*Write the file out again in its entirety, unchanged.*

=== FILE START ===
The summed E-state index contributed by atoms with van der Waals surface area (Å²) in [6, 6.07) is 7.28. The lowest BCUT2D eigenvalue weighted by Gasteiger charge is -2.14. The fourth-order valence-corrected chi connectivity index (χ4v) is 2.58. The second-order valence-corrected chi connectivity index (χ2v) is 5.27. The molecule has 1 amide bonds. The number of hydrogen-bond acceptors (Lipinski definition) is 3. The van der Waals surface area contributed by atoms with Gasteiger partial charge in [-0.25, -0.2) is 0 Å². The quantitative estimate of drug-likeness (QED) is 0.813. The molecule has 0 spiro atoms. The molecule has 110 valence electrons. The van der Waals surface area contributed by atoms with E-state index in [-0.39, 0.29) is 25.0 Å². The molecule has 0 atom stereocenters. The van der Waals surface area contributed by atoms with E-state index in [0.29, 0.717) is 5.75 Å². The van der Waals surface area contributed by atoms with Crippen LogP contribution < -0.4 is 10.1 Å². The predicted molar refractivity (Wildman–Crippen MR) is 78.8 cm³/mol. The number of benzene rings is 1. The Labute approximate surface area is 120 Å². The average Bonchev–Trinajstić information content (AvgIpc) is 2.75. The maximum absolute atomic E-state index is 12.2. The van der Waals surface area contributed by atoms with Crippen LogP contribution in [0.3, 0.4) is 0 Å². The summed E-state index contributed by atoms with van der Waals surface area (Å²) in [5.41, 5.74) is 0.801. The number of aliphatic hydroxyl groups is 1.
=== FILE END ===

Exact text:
The summed E-state index contributed by atoms with van der Waals surface area (Å²) in [6, 6.07) is 7.28. The lowest BCUT2D eigenvalue weighted by Gasteiger charge is -2.14. The fourth-order valence-corrected chi connectivity index (χ4v) is 2.58. The second-order valence-corrected chi connectivity index (χ2v) is 5.27. The molecule has 1 amide bonds. The number of hydrogen-bond acceptors (Lipinski definition) is 3. The van der Waals surface area contributed by atoms with Gasteiger partial charge in [-0.25, -0.2) is 0 Å². The quantitative estimate of drug-likeness (QED) is 0.813. The molecule has 0 spiro atoms. The molecule has 110 valence electrons. The van der Waals surface area contributed by atoms with E-state index in [-0.39, 0.29) is 25.0 Å². The molecule has 0 atom stereocenters. The van der Waals surface area contributed by atoms with E-state index in [0.29, 0.717) is 5.75 Å². The van der Waals surface area contributed by atoms with Crippen LogP contribution < -0.4 is 10.1 Å². The predicted molar refractivity (Wildman–Crippen MR) is 78.8 cm³/mol. The number of benzene rings is 1. The Labute approximate surface area is 120 Å². The average Bonchev–Trinajstić information content (AvgIpc) is 2.75. The maximum absolute atomic E-state index is 12.2. The van der Waals surface area contributed by atoms with Crippen LogP contribution in [0.3, 0.4) is 0 Å². The summed E-state index contributed by atoms with van der Waals surface area (Å²) in [5.41, 5.74) is 0.801. The number of aliphatic hydroxyl groups is 1.